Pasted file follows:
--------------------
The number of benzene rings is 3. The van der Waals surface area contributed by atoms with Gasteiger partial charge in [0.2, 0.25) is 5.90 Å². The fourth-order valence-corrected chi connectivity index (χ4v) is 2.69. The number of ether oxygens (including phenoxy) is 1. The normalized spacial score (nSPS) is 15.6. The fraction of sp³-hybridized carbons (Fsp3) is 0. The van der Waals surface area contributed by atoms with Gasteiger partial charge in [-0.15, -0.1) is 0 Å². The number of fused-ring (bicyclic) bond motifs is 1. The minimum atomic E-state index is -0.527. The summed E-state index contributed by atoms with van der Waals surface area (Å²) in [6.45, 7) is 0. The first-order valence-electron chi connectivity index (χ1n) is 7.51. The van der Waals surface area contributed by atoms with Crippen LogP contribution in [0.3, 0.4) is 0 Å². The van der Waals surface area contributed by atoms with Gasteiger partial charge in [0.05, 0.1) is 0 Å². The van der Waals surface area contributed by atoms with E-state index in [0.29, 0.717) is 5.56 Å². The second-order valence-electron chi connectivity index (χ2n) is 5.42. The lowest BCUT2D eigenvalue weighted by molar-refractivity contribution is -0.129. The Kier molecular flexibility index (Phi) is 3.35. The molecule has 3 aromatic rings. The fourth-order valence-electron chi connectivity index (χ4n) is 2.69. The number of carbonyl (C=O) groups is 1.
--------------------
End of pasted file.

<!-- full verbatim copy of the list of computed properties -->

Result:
The number of benzene rings is 3. The van der Waals surface area contributed by atoms with Gasteiger partial charge in [0.2, 0.25) is 5.90 Å². The fourth-order valence-corrected chi connectivity index (χ4v) is 2.69. The number of ether oxygens (including phenoxy) is 1. The normalized spacial score (nSPS) is 15.6. The fraction of sp³-hybridized carbons (Fsp3) is 0. The van der Waals surface area contributed by atoms with Gasteiger partial charge in [-0.15, -0.1) is 0 Å². The number of fused-ring (bicyclic) bond motifs is 1. The minimum atomic E-state index is -0.527. The summed E-state index contributed by atoms with van der Waals surface area (Å²) in [6.45, 7) is 0. The first-order valence-electron chi connectivity index (χ1n) is 7.51. The van der Waals surface area contributed by atoms with Crippen LogP contribution in [0.3, 0.4) is 0 Å². The van der Waals surface area contributed by atoms with Gasteiger partial charge in [0.05, 0.1) is 0 Å². The van der Waals surface area contributed by atoms with E-state index in [0.29, 0.717) is 5.56 Å². The second-order valence-electron chi connectivity index (χ2n) is 5.42. The lowest BCUT2D eigenvalue weighted by molar-refractivity contribution is -0.129. The Kier molecular flexibility index (Phi) is 3.35. The molecule has 3 aromatic rings. The fourth-order valence-electron chi connectivity index (χ4n) is 2.69. The number of carbonyl (C=O) groups is 1.